What the New Rehab Code needs to be – HCML wades in with its opinion on the imminent new rehabilitation code

MAKE THE REHAB CARE CODE FIT FOR PURPOSE

Architects of the revised ‘dysfunctional’ Rehabilitation Code have a one-off chance to make it fit for purpose for personal injury clients and the market, claims HCML, who are lobbying for ‘real change’.

The rehabilitation case management company wants the IUA – ABI Rehabilitation Working Party to tackle round two of consultation on the voluntary code with a mission to cut the delays over assessments, treatment and care which set patient recovery back and increase costs to insurers and potentially cause harm to injured parties.

HCML says a better designed code will help injured individuals, solicitors and defendants by creating a clearer direction for rehabilitation during personal injury cases.

Keith Bushnell, HCML’s chief executive said: “The point of the code is to allow early intervention even when liability is unclear. Yet time after time we see necessary rehabilitation held up by delays in agreeing liability.

“The code needs a mechanism for the injured person to get care when it is needed, and when liability cannot be agreed promptly, the only mechanism currently is single instruction for the most serious injuries.

“Also the code makes no reference to mental health which is fast becoming the biggest single cause of lost working days in the UK and is often a major barrier to recovery once the physical injuries subside.

“The new code must address when it is appropriate to treat mental health problems which can be a significant added complication to recovery from physical injury, making coordinated intervention critical.

“Delays cost both individual and insurer dearly. The probability of a good recovery for musculoskeletal pain with a mental health component is increased with early intervention: less than a quarter of people out of work for more than six months ever return to work. Speedy access to an appropriate assessment and intervention is key to maximising rehabilitation outcomes.”

They say the code must be extended to encompass rehabilitation delivery after assessment with the same case managers instructed to assess and manage continuing rehabilitation plans.

They welcome plans that create separate arrangements for fast-track cases and all other cases including catastrophic injury.

Yet they say the concept of Immediate Needs Assessments (INA) should be reserved just for catastrophic injury - brain, spinal cord injury or major limb amputation - where there is a clear difference between immediate needs and ongoing, long-term care and where outcomes are much less predictable at the outset.

In all other cases, they say, the expectation should be that treatment, care and return to work support will naturally follow on from the assessment.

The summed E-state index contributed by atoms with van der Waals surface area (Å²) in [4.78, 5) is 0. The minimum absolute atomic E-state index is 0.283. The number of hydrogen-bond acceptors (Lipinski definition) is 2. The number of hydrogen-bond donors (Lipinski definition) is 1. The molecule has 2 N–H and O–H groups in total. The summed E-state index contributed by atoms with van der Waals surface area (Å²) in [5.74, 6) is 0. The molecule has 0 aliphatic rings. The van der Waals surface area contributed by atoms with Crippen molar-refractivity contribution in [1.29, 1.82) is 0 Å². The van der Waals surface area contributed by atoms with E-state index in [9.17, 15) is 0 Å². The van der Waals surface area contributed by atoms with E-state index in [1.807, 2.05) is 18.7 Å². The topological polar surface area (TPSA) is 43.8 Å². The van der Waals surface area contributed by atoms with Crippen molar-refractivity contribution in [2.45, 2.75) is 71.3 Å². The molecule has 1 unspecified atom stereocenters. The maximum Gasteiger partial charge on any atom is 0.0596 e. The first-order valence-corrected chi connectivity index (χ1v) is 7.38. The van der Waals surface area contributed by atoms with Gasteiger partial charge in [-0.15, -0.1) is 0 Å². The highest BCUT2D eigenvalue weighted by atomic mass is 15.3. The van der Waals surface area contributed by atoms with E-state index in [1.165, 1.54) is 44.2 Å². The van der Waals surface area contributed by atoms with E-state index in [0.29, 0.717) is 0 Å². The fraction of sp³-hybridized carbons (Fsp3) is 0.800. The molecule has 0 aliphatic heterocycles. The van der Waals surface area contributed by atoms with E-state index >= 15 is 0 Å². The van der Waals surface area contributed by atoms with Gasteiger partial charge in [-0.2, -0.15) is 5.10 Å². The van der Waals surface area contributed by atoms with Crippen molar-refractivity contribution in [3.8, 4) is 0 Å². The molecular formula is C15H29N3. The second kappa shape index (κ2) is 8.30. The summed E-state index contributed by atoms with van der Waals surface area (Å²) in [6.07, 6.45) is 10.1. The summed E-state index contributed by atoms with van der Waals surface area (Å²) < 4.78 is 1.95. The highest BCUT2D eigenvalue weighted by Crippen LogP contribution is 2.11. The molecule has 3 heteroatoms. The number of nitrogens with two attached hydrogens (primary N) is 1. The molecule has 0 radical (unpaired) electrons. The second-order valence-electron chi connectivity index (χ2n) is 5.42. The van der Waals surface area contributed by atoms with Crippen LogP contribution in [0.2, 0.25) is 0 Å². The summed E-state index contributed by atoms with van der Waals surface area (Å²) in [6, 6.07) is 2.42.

In fast-track cases rehab should proceed through accredited providers with immediate medical assessments by qualified clinicians taking a stepped-care approach with the number of treatments decided on solely clinical need allowing early intervention to proceed smoothly.

“Car repair and hire is agreed immediately in these cases – rehab should be no different”, argues Bushnell. “A high proportion of cases can be effectively resolved through well managed self-help programmes.”

In mid-range cases recovery and return to work are the expectation and again early intervention with a commitment to seeing the case through is the most effective strategy and should be enshrined in a new code that is fit for purpose.

“All these delays just jeopardise outcomes”, says Bushnell. “Momentum needs to be maintained by imposing a 14 day deadline for responses to assessment and recommendations for all parties - insurers, solicitor and rehab providers.

“While integration with NHS and state social care provision should be the default position for rehab intervention, delays at key points of recovery sometimes make private care the best choice to accelerate recovery.  A stop-start approach to client care does more than delay recovery. It can reverse progress to recovery.”

HCML support moves for compulsory standards for accredited case managers being introduced and managed by the appropriate professional bodies.

“We have evolved our model to meet the needs and future direction of clients and customers anticipating changes to the code. We are adapting our assessments and expanding our catastrophic injury team to provide end to end case management for every different level of injury,” adds Bushnell.

“We put individuals on the best clinical pathway and expedite assessments and treatment intervention to avoid costly, over-medicalised rehabilitation. It is an effective, sensitive model that gives the individual, insurer and solicitor certainty on what happens next. We just need a framework in the new code to support this aspiration.”